A pristine region of the Arctic was one step closer to becoming an international sanctuary on Wednesday following a vote in the European Parliament that passed a resolution promoting strong protections in the area.
In what the Arctic-campaigning group Greenpeace is calling a victory, European MEPs called for the establishment of a sanctuary in the high seas region around the North Pole, among other measures.
The resolution will bring the agenda to EU foreign ministers and EU Foreign Policy Chief Catherine Ashton, "who have so far been reluctant to speak out against the rapid industrialization of the region by international oil companies including Shell, BP and Russia’s state owned energy giant Gazprom," Greenpeace writes.
Clause 38 of Wednesday's resolution states that the European Parliament:
Supports the initiative by five Arctic coastal states to agree on interim precautionary measures to prevent any future fisheries in the Arctic high seas without the prior establishment of appropriate regulatory mechanisms, and supports the development of a network of Arctic conservation areas and, in particular, the protection of the international sea area around the North Pole outside the economic zones of the coastal states.
This "2.8 million square kilometer zone of the global commons" would be the "biggest conservation zone in existence, protecting fish stocks, ice-dependent species, and a huge variety of cold water species," writes Neil Hamilton, Senior Political Adviser at Greenpeace Norway.
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"What happens in the Arctic matters to us all, " said Greenpeace activist and member of the Arctic 30 Sini Saarela. Members of the "Arctic 30" were arrested and detained in Russia last year after staging a protest against a Russian drilling rig in Arctic waters. "I'm delighted by this news because it will spark a new conversation that we need to have together. By calling for a sanctuary around the North Pole, MEPs have responded to the millions of people who want to protect the Arctic for future generations."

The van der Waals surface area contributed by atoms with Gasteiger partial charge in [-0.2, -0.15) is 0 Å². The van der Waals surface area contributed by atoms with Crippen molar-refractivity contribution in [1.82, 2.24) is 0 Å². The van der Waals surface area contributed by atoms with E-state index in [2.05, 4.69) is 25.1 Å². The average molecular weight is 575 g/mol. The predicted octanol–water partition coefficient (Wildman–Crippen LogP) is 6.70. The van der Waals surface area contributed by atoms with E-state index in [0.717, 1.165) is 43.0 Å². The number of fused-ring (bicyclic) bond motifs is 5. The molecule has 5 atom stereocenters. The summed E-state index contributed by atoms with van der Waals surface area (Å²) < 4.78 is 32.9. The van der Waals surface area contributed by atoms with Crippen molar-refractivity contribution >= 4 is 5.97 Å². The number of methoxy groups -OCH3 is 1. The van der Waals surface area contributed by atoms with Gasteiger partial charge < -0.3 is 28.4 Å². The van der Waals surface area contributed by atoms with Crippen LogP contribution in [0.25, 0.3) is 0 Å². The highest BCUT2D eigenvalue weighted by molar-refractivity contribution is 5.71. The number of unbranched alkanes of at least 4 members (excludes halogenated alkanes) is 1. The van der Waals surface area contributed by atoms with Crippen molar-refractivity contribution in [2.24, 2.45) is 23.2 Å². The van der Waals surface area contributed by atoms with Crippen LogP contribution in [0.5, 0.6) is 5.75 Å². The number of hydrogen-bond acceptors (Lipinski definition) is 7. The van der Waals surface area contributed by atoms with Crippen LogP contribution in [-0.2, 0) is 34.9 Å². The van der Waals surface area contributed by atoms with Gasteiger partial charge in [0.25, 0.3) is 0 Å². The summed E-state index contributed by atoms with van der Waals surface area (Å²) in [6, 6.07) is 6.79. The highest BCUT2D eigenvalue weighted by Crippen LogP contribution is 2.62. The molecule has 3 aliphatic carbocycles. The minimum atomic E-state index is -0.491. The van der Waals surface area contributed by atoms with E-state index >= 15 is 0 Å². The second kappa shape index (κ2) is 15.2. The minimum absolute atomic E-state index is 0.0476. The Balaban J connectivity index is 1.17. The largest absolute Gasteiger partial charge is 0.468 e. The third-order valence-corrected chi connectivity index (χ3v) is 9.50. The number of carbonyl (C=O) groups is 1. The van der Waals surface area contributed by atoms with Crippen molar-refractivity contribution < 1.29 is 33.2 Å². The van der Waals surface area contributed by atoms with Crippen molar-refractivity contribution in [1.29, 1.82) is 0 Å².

"This is a direct challenge to the small group of countries who are rushing to open up the fragile Arctic for oil drilling and industrial fishing," Saarela continued. "The status quo is starting to crack, and this now demands a real response from those who see the melting Arctic simply as a new source of profit."
However, "there is one dark cloud," Hamilton writes. As far as actual drilling in the Arctic as a whole, the document only asks for a "precautionary approach"—not a ban on drilling altogether.
"If you’re serious about protecting this fragile, vulnerable ecosystem then it’s madness to allow oil platforms and giant drilling ships anywhere near it," Hamilton notes.
Additionally, the Parliament added that the Arctic Council—which includes Canada, Denmark, Finland, Iceland, Norway, Russia, Sweden and the United States—needs to form a binding agreement on pollution prevention in the region. However, as Greenpeace states in a press release, the Arctic Council is "an international forum criticized by environmentalists for its closeness to the oil industry."
According to Greenpeace, previous agreements on oil spills "have lacked teeth."